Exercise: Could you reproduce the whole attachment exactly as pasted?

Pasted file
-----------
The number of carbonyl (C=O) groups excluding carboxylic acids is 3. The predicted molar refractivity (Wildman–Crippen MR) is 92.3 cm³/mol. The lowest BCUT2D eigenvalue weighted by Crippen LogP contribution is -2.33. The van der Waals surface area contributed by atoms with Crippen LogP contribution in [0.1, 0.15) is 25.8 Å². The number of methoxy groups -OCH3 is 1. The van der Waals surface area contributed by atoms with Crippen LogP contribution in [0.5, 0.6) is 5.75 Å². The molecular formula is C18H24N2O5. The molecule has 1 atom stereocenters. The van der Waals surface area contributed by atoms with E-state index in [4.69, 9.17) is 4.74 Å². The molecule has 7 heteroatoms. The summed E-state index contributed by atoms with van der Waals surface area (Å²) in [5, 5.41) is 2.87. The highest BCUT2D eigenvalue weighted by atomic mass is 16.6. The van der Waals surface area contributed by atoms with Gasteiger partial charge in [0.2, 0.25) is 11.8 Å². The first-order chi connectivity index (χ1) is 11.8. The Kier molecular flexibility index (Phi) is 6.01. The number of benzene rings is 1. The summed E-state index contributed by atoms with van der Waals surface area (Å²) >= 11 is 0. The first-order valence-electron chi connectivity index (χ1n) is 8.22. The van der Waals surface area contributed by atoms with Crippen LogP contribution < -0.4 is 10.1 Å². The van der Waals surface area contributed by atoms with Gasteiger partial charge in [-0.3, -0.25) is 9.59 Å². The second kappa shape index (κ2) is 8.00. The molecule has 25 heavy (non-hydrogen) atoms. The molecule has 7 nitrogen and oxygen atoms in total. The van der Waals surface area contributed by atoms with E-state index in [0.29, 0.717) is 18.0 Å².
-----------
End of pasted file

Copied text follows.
The number of carbonyl (C=O) groups excluding carboxylic acids is 3. The predicted molar refractivity (Wildman–Crippen MR) is 92.3 cm³/mol. The lowest BCUT2D eigenvalue weighted by Crippen LogP contribution is -2.33. The van der Waals surface area contributed by atoms with Crippen LogP contribution in [0.1, 0.15) is 25.8 Å². The number of methoxy groups -OCH3 is 1. The van der Waals surface area contributed by atoms with Crippen LogP contribution in [0.5, 0.6) is 5.75 Å². The molecular formula is C18H24N2O5. The molecule has 1 atom stereocenters. The van der Waals surface area contributed by atoms with E-state index in [4.69, 9.17) is 4.74 Å². The molecule has 7 heteroatoms. The summed E-state index contributed by atoms with van der Waals surface area (Å²) in [5, 5.41) is 2.87. The highest BCUT2D eigenvalue weighted by atomic mass is 16.6. The van der Waals surface area contributed by atoms with Gasteiger partial charge in [0.2, 0.25) is 11.8 Å². The first-order chi connectivity index (χ1) is 11.8. The Kier molecular flexibility index (Phi) is 6.01. The number of benzene rings is 1. The summed E-state index contributed by atoms with van der Waals surface area (Å²) >= 11 is 0. The first-order valence-electron chi connectivity index (χ1n) is 8.22. The van der Waals surface area contributed by atoms with Crippen LogP contribution < -0.4 is 10.1 Å². The van der Waals surface area contributed by atoms with Gasteiger partial charge in [-0.3, -0.25) is 9.59 Å². The second kappa shape index (κ2) is 8.00. The molecule has 25 heavy (non-hydrogen) atoms. The molecule has 7 nitrogen and oxygen atoms in total. The van der Waals surface area contributed by atoms with E-state index in [0.29, 0.717) is 18.0 Å².